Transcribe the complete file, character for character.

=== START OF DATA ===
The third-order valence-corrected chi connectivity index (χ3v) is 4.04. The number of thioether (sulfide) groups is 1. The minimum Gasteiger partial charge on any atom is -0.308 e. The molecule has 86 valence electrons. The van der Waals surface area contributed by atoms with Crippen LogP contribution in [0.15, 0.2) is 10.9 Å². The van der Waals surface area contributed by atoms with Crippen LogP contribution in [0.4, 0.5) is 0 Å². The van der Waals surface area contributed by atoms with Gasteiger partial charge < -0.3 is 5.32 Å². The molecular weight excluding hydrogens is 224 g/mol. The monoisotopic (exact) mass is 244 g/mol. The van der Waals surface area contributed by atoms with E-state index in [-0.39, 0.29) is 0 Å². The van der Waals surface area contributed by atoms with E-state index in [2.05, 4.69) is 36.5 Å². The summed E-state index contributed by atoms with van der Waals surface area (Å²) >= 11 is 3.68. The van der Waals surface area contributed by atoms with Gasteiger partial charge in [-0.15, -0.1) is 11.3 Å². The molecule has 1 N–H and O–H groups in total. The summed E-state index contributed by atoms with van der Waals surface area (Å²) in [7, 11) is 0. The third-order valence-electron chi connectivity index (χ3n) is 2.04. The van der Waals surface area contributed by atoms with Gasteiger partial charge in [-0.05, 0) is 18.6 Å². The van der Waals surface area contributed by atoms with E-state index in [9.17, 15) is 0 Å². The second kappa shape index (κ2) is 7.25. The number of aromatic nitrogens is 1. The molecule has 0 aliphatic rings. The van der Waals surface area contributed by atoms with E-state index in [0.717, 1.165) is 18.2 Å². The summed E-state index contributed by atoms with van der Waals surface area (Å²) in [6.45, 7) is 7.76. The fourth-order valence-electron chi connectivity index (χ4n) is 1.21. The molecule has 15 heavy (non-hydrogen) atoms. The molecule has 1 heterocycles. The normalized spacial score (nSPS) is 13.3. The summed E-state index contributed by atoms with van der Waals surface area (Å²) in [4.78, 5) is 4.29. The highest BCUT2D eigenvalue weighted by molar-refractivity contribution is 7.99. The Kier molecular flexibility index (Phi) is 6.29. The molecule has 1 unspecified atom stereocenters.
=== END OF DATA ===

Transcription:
The third-order valence-corrected chi connectivity index (χ3v) is 4.04. The number of thioether (sulfide) groups is 1. The minimum Gasteiger partial charge on any atom is -0.308 e. The molecule has 86 valence electrons. The van der Waals surface area contributed by atoms with Crippen LogP contribution in [0.15, 0.2) is 10.9 Å². The van der Waals surface area contributed by atoms with Crippen LogP contribution in [0.4, 0.5) is 0 Å². The van der Waals surface area contributed by atoms with Gasteiger partial charge < -0.3 is 5.32 Å². The molecular weight excluding hydrogens is 224 g/mol. The monoisotopic (exact) mass is 244 g/mol. The van der Waals surface area contributed by atoms with E-state index in [-0.39, 0.29) is 0 Å². The van der Waals surface area contributed by atoms with E-state index in [2.05, 4.69) is 36.5 Å². The summed E-state index contributed by atoms with van der Waals surface area (Å²) >= 11 is 3.68. The van der Waals surface area contributed by atoms with Gasteiger partial charge in [-0.15, -0.1) is 11.3 Å². The molecule has 1 N–H and O–H groups in total. The summed E-state index contributed by atoms with van der Waals surface area (Å²) in [7, 11) is 0. The third-order valence-electron chi connectivity index (χ3n) is 2.04. The van der Waals surface area contributed by atoms with Gasteiger partial charge in [-0.05, 0) is 18.6 Å². The van der Waals surface area contributed by atoms with E-state index in [9.17, 15) is 0 Å². The second kappa shape index (κ2) is 7.25. The number of aromatic nitrogens is 1. The molecule has 0 aliphatic rings. The van der Waals surface area contributed by atoms with E-state index in [0.717, 1.165) is 18.2 Å². The summed E-state index contributed by atoms with van der Waals surface area (Å²) in [6.45, 7) is 7.76. The fourth-order valence-electron chi connectivity index (χ4n) is 1.21. The molecule has 15 heavy (non-hydrogen) atoms. The molecule has 1 heterocycles. The normalized spacial score (nSPS) is 13.3. The summed E-state index contributed by atoms with van der Waals surface area (Å²) in [4.78, 5) is 4.29. The highest BCUT2D eigenvalue weighted by molar-refractivity contribution is 7.99. The Kier molecular flexibility index (Phi) is 6.29. The molecule has 1 unspecified atom stereocenters.